Turning a long-held dream into a reality can be an exciting time. But while opening a restaurant can be incredibly rewarding, it is also a notoriously difficult and expensive process.
Although you may have been planning your dream restaurant for years—or even since you were a kid—there may still be some surprises you may not have considered, or other spontaneous changes that may need to be made to get your restaurant in working order. These changes may be necessary, but they can also be costly, and it’s important to understand how to best manage them if they do come up.
If you’re interested in starting a rewarding culinary career, read on to find out how you can prepare for a few financial surprises along the way.
1. Your Restaurant’s Design Can Bring Costs Up
It’s no secret that a restaurant’s design will take up a significant portion of the initial budget. Tables, chairs, lighting, artwork, and more all come at a pretty hefty price. For many new restaurant owners, it can be easy to anticipate some of these costs, but there might be smaller elements that are easy to overlook when first setting out. The costs of printing out menus, purchasing napkins, or getting other small items, for example, can easily add up.
As your restaurant goes into the construction phase, your carefully laid out designs might also need to be revisited. Some things may look and function differently in person than on paper. You may not realize, for instance, that your kitchen needs extra space to avoid becoming too cramped during the lunch rush, or that the organizational system you have for the kitchen tools works better on the other side of the room.
Making these kinds of sudden changes can easily balloon outside of your intended budget, so in order to save yourself the time, money, and headache, use the training from your culinary management program to envision how your layout’s design would operate on both slow and busy days, and whether or not you can make it more efficient before construction begins.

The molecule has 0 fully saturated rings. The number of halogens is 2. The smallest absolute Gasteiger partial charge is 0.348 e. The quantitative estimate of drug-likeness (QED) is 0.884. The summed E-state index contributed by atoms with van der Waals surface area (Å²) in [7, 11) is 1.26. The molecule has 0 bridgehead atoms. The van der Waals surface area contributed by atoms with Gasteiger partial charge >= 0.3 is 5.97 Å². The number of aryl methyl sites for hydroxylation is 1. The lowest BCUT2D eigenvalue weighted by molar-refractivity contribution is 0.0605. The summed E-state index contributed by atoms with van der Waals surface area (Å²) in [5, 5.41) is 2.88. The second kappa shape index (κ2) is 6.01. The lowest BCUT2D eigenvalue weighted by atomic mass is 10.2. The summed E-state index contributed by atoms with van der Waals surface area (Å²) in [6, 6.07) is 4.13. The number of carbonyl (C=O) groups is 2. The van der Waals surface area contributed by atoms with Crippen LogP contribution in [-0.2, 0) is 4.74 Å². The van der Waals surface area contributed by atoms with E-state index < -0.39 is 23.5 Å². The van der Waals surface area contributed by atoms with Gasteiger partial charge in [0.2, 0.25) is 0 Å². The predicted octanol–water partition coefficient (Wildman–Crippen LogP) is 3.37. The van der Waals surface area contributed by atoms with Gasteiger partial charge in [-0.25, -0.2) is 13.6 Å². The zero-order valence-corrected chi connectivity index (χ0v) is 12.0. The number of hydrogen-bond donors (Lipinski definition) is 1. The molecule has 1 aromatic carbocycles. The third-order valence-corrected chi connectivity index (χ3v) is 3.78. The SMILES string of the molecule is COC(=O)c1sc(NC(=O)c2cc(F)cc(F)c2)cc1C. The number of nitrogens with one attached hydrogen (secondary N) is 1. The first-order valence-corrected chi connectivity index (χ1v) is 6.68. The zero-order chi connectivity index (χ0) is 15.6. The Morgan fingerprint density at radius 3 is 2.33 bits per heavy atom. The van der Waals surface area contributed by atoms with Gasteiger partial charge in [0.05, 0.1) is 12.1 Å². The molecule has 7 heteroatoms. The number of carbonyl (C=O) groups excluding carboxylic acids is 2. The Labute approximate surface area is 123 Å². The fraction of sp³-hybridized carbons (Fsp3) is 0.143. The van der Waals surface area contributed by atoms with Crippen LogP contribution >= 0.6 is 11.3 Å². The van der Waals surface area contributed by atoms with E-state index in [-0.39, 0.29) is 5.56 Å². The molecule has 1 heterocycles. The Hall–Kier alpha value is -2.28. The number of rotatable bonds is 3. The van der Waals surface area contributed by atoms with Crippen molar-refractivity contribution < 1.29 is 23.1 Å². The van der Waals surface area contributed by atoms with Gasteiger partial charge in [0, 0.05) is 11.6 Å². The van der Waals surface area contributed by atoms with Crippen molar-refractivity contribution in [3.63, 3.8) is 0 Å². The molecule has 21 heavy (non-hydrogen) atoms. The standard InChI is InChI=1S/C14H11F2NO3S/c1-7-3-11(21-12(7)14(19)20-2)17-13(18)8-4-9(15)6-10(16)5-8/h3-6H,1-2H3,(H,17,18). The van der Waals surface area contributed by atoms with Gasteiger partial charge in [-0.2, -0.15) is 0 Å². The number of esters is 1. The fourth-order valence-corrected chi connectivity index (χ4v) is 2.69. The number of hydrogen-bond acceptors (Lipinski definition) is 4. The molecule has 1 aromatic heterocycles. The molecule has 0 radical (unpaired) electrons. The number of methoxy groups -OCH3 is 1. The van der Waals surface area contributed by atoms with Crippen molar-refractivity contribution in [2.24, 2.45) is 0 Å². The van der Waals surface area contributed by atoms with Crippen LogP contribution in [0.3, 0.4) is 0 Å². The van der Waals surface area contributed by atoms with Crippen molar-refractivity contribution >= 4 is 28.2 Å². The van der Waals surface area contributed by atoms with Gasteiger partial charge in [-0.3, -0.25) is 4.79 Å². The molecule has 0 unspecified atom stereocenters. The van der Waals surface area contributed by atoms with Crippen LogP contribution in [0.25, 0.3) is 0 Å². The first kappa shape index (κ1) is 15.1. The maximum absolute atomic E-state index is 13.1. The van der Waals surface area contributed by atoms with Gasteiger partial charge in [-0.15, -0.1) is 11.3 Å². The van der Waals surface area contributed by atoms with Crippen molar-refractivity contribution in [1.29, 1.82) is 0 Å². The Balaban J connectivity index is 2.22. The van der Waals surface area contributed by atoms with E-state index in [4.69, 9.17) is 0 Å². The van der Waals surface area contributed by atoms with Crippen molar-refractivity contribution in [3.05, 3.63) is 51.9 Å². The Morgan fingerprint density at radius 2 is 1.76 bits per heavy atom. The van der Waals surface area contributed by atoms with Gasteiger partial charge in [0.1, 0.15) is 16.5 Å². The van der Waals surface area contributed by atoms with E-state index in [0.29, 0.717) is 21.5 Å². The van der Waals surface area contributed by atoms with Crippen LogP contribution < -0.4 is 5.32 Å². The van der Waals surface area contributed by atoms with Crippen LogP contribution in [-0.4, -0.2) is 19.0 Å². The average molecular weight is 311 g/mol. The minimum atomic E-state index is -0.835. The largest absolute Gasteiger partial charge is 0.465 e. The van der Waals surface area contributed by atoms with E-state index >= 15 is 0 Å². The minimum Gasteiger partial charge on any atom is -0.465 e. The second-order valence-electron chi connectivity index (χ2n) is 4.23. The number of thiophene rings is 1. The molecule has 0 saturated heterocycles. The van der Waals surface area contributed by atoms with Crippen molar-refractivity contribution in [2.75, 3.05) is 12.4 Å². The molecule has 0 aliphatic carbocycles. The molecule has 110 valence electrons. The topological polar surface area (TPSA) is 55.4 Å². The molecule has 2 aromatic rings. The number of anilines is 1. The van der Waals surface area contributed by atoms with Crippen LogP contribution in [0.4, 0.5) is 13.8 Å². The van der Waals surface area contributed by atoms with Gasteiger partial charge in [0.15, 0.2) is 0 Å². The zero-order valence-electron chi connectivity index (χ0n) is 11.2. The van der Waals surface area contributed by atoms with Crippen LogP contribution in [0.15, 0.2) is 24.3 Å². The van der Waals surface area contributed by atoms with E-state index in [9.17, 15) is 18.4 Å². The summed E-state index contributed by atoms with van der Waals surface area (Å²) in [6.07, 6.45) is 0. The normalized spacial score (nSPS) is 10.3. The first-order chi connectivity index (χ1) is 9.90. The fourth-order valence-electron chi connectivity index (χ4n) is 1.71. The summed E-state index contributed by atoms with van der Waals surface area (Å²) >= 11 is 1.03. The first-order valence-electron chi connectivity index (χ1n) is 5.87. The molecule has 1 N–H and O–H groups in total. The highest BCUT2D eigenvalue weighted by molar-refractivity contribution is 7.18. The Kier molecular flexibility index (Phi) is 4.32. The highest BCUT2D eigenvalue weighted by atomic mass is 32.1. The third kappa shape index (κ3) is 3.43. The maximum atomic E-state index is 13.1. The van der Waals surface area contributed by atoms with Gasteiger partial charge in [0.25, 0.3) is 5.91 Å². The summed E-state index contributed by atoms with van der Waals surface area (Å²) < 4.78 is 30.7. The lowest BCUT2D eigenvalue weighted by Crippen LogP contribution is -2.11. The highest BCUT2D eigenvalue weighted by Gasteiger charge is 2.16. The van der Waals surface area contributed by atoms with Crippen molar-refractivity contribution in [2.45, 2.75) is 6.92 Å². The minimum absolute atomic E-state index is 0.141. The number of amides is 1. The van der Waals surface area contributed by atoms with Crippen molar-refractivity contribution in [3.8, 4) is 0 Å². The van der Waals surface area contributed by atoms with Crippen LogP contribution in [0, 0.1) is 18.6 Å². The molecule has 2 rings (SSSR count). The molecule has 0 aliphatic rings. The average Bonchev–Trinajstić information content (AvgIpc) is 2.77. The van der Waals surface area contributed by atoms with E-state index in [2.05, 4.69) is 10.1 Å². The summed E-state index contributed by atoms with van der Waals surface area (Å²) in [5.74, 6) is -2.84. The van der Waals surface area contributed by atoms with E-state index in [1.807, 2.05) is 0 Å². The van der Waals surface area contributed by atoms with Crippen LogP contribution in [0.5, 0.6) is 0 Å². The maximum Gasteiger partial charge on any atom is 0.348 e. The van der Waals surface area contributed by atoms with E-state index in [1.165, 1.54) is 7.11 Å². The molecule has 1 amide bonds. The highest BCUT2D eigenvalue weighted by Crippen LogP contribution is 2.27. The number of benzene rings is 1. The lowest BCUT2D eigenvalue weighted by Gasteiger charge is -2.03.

2. The Marketing Budget for Your Restaurant Can Quickly Get Out of Hand
One of the hardest steps that comes after opening your restaurant is gathering enough public attention to keep your tables full. On the surface, marketing your restaurant may seem straightforward, especially with the help of social media. However, there are plenty of other considerations to keep in mind as well. A sign for your restaurant’s exterior will be a necessity, as will a website—which are both significant and often overlooked expenses.
Even using social media takes dedication, time, and patience to build up a following. Time spent preparing tweets, taking pictures of menu items, and replying to customers does add up quickly. However, hiring a marketing agency may mean paying a little more money than you might have initially expected. For professionals working in culinary management, deciding between these two options can feel tricky, and can impact what you initially had in your budget.
3. Software-Related Expenses Can Become a Financial Headache for Those in Culinary Management
Credit cards are often the preferred form of payment, especially for customers who don’t like carrying cash. Whenever these cards are used, however, businesses must pay a transaction or processing fee in order to accept the payment from the cardholder. This loss can quickly accumulate, especially for a new business where every penny counts. Even with these fees, though, it’s often best to have a point of sale (POS) system in place to handle them, since going cash only could make customers think twice about choosing your restaurant.
However, that’s not the only tech-related headache many new restaurant owners have. Software to help you with accounting, or to allow guests to book online, could also be a necessity for your establishment. While all of these expenses will help your business run smoothly, they do add up at the beginning, and can affect your budget if you didn’t plan for them ahead of time.